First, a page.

The Access Wizard Newsletter Tips, Tricks, and Traps for Access Users and Developers
March 2010

Hidden Info: How to Get to Access's Path

When my sons were considerably younger than they are now (just out of college, and a sophomore in college), we used to play an early videogame called Mario Brothers. The idea of the game was to rescue a princess trapped in a castle. Of course, the real action took place along the way where there were many obstacles. The game usually took quite a bit of time to complete, and my kids were always much better at it than I was. One secret to the game involved a shortcut that avoided most of the obstacles and led to a much faster solution.

While playing the game, a casual inspection would in no way indicate that there was a secret door that led to a shortcut and a series of interesting places. The only way to know of this obscure path to hidden lands was through knowledge of the game or by information picked up from others.

In a like way, there are hidden doors in Access that lead to all sorts of information. That's what we'll be talking about this month: A door that can lead you to information that you might not otherwise be able to easily learn - SYSCMD.

In this Issue
  • Tip of the Month: Redock the Immediate Window
  • The Path to Access
  • SYSCMD Commands

  • The Path to Access

    Last month, I told you about a way of recovering from corruption, a process called decompiling and recompiling. To decompile, you have to know where the Access program lives in your system. If you installed Access yourself on your local C drive, this is a relatively straightforward process. However, if someone else installed the program and put it in an unusual spot, or if the program lives on a network, it may not be easy to figure out where the program is located.

    If you start Access from an icon, you can right-click on the icon, choose properties, and then choose find target. However, if your icon is pointing to a specific database file rather than to the Access program, you'll get the path to the file rather than to the master Access program.

    Getting to the Access path is relatively simple if you know the SYSCMD trick. Luckily, the process is straightforward.

    Open up any database file using Access. Press and hold the control key, then press release the G Key. This will bring you to a code window and land you in the immediate pane. From here, you can give commands to Access and get information. To do this, you type a question mark followed by a command.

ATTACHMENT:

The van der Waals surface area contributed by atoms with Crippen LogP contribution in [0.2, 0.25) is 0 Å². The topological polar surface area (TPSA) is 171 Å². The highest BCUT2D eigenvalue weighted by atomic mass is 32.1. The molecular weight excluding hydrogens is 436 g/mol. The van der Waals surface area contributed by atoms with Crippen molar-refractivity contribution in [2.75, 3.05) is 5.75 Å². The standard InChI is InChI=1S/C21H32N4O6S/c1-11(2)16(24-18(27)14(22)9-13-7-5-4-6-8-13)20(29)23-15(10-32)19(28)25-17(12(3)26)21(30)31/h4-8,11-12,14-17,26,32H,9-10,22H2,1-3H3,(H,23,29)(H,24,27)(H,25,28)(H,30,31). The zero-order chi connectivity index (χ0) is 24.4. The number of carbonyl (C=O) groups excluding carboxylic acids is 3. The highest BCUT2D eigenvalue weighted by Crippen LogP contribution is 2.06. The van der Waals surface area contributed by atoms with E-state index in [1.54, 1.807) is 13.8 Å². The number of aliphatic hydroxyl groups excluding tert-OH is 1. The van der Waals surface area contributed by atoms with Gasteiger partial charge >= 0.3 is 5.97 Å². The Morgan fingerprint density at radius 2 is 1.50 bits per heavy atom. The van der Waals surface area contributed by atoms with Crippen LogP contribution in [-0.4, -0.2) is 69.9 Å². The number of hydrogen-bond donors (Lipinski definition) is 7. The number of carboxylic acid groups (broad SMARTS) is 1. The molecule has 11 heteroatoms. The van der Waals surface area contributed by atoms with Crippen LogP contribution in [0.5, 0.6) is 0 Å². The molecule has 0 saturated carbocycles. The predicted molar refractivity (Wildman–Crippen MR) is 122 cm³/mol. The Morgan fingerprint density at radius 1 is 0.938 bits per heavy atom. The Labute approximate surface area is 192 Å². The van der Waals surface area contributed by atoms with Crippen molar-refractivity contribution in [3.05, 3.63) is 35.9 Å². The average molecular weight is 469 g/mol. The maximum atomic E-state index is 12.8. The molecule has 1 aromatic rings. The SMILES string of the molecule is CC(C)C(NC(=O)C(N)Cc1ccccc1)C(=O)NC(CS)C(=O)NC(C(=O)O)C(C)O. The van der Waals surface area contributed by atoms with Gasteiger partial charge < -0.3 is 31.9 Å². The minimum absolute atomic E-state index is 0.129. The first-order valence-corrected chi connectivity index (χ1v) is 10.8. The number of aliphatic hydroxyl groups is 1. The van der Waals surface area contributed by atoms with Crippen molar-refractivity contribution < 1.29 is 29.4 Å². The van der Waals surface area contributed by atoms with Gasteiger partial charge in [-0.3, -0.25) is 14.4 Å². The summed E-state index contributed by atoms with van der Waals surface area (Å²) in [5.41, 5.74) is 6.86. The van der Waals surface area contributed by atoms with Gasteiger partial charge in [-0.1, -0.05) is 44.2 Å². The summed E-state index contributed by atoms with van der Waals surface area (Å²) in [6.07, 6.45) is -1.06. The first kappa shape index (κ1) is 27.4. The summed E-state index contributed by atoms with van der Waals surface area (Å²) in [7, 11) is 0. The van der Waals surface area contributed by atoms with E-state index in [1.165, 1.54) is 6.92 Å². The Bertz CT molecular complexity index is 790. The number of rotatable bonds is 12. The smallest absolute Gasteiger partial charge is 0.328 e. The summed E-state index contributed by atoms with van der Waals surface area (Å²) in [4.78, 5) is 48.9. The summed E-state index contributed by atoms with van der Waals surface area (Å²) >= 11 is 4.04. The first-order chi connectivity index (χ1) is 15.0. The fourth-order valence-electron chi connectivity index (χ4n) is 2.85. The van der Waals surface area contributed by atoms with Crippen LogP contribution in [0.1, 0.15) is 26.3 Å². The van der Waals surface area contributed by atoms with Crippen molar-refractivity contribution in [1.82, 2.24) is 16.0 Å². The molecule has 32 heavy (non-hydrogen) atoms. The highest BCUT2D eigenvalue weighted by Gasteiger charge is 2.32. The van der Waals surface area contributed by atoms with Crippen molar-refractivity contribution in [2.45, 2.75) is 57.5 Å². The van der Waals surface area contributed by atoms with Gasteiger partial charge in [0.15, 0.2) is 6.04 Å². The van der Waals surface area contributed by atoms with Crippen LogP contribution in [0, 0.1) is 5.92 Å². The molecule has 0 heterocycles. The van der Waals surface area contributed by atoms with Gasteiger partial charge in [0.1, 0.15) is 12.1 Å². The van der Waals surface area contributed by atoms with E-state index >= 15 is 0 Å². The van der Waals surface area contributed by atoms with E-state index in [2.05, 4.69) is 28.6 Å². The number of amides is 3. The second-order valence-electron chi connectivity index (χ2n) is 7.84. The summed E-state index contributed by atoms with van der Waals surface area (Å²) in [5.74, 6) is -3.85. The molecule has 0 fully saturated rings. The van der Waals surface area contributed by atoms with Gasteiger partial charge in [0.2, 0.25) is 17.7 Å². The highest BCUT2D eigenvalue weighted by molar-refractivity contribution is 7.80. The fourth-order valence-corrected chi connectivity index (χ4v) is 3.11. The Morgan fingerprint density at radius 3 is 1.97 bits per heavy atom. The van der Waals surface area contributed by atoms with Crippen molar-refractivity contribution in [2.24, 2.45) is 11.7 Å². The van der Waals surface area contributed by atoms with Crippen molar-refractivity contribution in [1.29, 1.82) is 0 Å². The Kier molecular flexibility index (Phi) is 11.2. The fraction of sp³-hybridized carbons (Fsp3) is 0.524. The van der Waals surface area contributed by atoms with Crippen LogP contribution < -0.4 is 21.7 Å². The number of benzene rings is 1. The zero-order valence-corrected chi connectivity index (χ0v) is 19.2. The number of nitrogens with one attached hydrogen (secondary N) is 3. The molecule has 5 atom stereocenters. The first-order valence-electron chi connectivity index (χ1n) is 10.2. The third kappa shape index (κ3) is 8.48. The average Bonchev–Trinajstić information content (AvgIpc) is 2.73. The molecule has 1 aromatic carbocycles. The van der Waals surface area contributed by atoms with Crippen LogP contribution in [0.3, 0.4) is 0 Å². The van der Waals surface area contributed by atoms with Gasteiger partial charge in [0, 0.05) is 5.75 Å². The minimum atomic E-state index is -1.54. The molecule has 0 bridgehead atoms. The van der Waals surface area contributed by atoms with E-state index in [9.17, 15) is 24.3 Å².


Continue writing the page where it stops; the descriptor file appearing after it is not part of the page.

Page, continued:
In this case, type

    ? syscmd(acSysCmdAccessDir)

    and then hit return. If all goes well, you'll get the path to Access. You can then use this to build the command to decompile your application as I reviewed in last month's issue.

    SYSCMD Commands

    Once you are in the window, I would urge you to explore a little bit by typing syscmd followed by an open parenthesis. When you do this, you will see a variety of commands that you can give, each of which will provide you with information. After you've explored a bit, you will want to store this feature for future reference. It will be another handy tool in your toolbox.

    Tip of the Month: Redock the Immediate Window

    If you have done any work at all in the code window and have used the immediate pane, you may find from time to time that the immediate window becomes undocked. It usually lives in the lower right-hand corner of the screen when you're in code. However, periodically, you might find that you've dragged it away from its home, and the window floats around getting in the way.

    This is really annoying behavior, and getting it back to its home spot is a really persnickety process that requires a very precise placement and a specific sequence of keystrokes. Luckily, there is a much easier way to redock the window. All you have to do is grab the title bar of the immediate window, then drag it the very bottom of the screen so that is just about out of sight.

    At that point, you will see that the immediate window jumps back into its normal spot, at which point you can release the mouse.

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